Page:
He also caught some heat after it was revealed that his nephew bought the URL that Wilkowski used for his 2005 bid for mayor. Moody said it was done half-jokingly and it upset him when it made news, but his economic recovery plan gets overlooked.
Moody said he is the only candidate who promptly came out with detailed plans for economic recovery. His experience in the real-estate world has shaped him to step into the mayor’s shoes.
“I have been sitting at the kitchen tables of both line workers, as well as executives of Fortune 500 companies. When you sit at someone’s kitchen table, you get a different discourse and discussion than if it was in a corporate setting. It is amazing how many of my past clients are still my friends today. So, that has really given me a good perception of the makeup of Toledo.”
Moody said the next mayor has to work with city council. He said the members of city council want to do the right thing, but they haven’t had the inspiration or the openness from the mayor’s office.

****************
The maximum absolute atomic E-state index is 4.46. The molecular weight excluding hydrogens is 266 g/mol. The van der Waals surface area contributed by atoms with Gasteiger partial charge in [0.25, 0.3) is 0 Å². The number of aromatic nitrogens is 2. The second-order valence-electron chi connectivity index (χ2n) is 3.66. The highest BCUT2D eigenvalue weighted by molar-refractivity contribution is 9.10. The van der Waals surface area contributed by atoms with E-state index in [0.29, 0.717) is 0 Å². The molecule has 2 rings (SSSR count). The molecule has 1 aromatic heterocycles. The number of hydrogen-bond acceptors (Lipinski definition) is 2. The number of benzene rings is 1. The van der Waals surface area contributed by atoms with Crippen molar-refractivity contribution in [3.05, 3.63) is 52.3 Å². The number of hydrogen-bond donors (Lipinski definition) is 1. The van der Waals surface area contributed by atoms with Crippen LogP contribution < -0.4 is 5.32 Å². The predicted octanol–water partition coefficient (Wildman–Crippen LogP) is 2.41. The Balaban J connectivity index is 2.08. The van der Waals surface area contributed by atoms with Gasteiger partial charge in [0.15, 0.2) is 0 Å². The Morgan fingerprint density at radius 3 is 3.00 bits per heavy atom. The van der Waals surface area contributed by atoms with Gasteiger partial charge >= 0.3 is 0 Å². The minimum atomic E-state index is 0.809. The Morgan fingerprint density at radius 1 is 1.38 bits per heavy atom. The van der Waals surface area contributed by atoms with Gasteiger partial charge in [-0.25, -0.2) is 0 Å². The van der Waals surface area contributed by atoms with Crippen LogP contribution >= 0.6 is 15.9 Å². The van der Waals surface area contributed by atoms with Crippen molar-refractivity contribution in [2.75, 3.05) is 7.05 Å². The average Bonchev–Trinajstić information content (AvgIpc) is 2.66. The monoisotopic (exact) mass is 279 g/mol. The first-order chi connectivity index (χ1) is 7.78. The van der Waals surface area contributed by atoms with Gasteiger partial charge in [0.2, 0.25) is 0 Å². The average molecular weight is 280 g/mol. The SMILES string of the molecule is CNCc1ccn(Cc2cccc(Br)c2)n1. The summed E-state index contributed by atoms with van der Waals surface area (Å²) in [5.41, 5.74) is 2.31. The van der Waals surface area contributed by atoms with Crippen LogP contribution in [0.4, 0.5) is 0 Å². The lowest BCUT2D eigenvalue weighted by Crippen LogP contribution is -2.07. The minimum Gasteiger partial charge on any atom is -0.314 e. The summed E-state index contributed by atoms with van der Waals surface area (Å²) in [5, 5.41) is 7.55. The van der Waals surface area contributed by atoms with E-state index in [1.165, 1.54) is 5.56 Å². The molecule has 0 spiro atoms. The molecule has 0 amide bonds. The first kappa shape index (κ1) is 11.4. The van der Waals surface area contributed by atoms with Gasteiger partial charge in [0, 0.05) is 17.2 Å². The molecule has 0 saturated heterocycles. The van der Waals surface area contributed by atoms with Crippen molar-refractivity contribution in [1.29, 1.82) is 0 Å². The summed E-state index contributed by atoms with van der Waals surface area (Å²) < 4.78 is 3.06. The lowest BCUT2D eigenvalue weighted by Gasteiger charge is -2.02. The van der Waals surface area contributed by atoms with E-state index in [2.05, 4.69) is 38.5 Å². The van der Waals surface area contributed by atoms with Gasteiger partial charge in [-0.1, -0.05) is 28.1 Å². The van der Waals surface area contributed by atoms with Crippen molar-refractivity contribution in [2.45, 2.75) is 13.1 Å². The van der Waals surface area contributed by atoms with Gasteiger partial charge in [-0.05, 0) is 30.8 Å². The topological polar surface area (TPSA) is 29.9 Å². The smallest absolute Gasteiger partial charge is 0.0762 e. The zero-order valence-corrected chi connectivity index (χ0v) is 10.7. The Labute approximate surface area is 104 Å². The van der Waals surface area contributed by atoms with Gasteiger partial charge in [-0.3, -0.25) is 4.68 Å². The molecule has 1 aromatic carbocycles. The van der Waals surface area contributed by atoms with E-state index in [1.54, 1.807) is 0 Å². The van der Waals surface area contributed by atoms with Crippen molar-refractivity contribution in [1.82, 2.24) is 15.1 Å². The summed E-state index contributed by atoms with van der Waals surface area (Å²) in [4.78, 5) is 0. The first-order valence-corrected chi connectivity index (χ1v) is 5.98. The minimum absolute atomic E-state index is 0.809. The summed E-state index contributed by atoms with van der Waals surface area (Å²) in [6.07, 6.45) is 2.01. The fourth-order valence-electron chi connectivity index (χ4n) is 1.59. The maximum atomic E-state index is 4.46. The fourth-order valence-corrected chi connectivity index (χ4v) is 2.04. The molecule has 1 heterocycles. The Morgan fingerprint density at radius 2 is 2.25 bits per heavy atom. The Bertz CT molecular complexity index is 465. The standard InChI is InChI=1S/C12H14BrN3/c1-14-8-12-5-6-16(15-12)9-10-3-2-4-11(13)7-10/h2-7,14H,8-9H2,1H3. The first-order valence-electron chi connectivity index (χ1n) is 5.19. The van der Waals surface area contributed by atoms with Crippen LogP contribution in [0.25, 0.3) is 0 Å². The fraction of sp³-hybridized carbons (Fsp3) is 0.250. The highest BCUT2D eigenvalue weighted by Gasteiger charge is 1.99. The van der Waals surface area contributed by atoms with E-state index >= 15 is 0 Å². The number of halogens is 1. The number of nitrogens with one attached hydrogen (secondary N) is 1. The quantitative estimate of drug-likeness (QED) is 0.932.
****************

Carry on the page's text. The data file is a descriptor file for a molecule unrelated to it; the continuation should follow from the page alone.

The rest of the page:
“The other thing is that if Toledo is going to survive, we have to eliminate the parochial interests that drive so many on council. We need to work with the unions, not be beholden to the unions. We need to understand that what is good for one neighborhood can translate to benefits for another.”
Moody said after he is elected he wants to sit down with council members and learn their interests and to make sure they have the benefits of all of Toledo in their hearts.
The mayor’s office will have a plan under Moody, he said. In particular, he is concerned about the city’s bond rating. If the city doesn’t get its act together, the city’s bond rates could fall and cost the city a tremendous amount of money.
Moody said he honestly believes the mayor’s office knew, and city council should have known, that the city was going to be another $8 million in hole.
“I am a straight shooter. There is no real fluff. I am always courteous, but why say anything other than the way it is? … I think that in running the mayor’s office, I will be forthcoming; good news or bad news, you will know where we stand.
“I am not a politician,” Moody said. “I am not looking for a career shift. I’ve been perfectly happy being a businessman, but I am at a point in my life where I could provide public service without jeopardizing the well-being of my family.”